Maturity boosts Tide defensive dominance

AUBURN, Ala. – Look no further than Trent Richardson to tell you just how good Alabama's defense is.

When he could have added even more flavor and love to his full-blown Heisman campaign following a record performance against Auburn, he gloated about his defense rather than himself.

“We gave up more points than our defense did tonight,” said Richardson, who rumbled to a career-best 203 rushing yards in Alabama’s 42-14 victory over Auburn. “That should tell you about our defense.”

It says that this game could have been a shutout for the Crimson Tide, who improved to 11-1 on the season. It tells you how overwhelmed Auburn was at home against the nation’s No. 1 statistical defense (191 total yards allowed per game).

As much as Alabama’s offense and special teams can be unpredictable, the one thing that has remained consistent all season is the tenacity and ferocity of Alabama’s defense.

“We want to go out and just dominant,” Alabama linebacker Courtney Upshaw said.

And that’s exactly what Alabama did against the Tigers. Auburn managed just 140 total yards of offense, averaged 2.5 yards per play, got nine first downs, converted 3 of 15 third downs and crossed into Alabama territory on five of its 10 drives.

Auburn's longest drive on Alabama’s side of the field netted just 39 yards and resulted in a turnover on downs.

“I didn’t feel like we were going to dominate, but I felt like if we did what we had to do and execute on all cylinders of the game, it was going to go pretty good for us,” cornerback Dre Kirkpatrick said.

It went more than good, as Auburn had no answer for Alabama’s blitzes, receivers rarely found separation and the Tigers’ offensive line looked like it was held together by string.

By all accounts, this was a shutout for the Crimson Tide defenders.

“They only scored 14 points, right? And they didn’t score on the defense, so it’s not fair to them,” Alabama coach Nick Saban said. “They’re not out there.”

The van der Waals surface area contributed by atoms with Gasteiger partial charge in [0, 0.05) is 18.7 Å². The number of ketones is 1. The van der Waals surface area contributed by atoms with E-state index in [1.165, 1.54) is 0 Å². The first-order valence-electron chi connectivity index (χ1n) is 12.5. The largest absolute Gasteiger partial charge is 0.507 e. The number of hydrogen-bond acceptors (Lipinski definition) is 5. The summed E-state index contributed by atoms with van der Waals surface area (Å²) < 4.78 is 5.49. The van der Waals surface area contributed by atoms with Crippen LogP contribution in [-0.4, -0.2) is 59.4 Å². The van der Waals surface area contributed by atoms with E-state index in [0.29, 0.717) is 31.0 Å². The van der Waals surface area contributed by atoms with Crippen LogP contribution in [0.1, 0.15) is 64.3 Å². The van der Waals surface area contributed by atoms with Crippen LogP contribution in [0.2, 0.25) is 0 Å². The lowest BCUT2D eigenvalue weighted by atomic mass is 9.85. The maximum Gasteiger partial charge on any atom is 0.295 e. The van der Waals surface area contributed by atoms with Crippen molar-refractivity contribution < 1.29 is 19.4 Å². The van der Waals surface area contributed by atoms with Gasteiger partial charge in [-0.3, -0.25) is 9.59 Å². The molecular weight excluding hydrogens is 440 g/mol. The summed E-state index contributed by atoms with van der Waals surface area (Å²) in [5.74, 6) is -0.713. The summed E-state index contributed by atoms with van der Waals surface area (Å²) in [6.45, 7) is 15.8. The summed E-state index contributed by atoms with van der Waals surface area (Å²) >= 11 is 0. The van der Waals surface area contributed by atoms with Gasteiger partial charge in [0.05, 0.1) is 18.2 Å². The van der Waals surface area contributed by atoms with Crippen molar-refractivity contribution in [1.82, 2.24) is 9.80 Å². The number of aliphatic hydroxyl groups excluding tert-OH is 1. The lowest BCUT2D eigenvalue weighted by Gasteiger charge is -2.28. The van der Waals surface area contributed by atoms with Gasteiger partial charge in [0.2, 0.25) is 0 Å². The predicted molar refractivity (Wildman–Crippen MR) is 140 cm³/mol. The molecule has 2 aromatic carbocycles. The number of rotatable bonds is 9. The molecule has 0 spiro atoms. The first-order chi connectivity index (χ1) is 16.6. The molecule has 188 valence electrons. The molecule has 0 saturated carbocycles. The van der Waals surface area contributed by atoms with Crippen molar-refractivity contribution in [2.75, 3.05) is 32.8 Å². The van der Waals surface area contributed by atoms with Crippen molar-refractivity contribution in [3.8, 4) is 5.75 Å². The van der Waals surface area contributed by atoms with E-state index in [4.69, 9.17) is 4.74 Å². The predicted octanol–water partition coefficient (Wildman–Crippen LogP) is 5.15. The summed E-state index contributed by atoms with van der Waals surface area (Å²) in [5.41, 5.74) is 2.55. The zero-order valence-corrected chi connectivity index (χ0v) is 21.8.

When the defense was out there, bad things happened for Auburn.

A year after the defense was too young and looked vulnerable at times, Alabama now thoroughly relies on it. Gone are veteran quarterback Greg McElroy and offensive threats Mark Ingram and Julio Jones, meaning experience lacks at times.

Alabama’s defenders knew that coming into the season and knew that if this team was going compete for a national title, they had to be the ones that never wavered in their play.

For as up-and-down as the offense could have gotten, the defense had to be solid as a rock.

“We knew we’d have to step up and be a shoulder to fall on,” linebacker Dont’a Hightower said. “There were a couple times in the season where we had to be the backbone for that game, but we all know that was fine. That is something that this team has learned.”

This defense has also learned more about the game. Last year, ability was supposed to carry this squad when experience wasn’t there. Raw talent was supposed to outweigh youth.

That didn’t happen, Hightower said. Last year’s defense couldn’t always handle the exotic blitzes and the multiple shifts or calls.

Last year’s defense helped blow a 24-point lead to Auburn at home.

This year’s defense nearly blew Auburn out of its own stadium by halftime, and did so with veteran safety Mark Barron on the sideline with an injury most of the time. This year’s defense wants complicated calls and begs defensive coordinator Kirby Smart to dial up tricky blitzes.

Through its maturity, it feasts on opponents, barely allowing eight points a game and a yard per play.

Now, the Tide’s defense will wait and rest, with its mind on New Orleans and No. 1 LSU (12-0, 8-0 SEC) -- the team that cost Alabama its perfect record.

Hightower said LSU’s 9-6 overtime victory stings more because of how well the defense played. Alabama smothered LSU for most of the night, allowing no touchdowns, 239 offensive yards and forcing two turnovers.

“It hurts,” he said. “We played probably one of the best defensive games we’ve played all year against those guys. We were just one or two big plays away.

“Hopefully, we’ll be able to get those guys back in the national championship.”

The countdown to redemption has begun.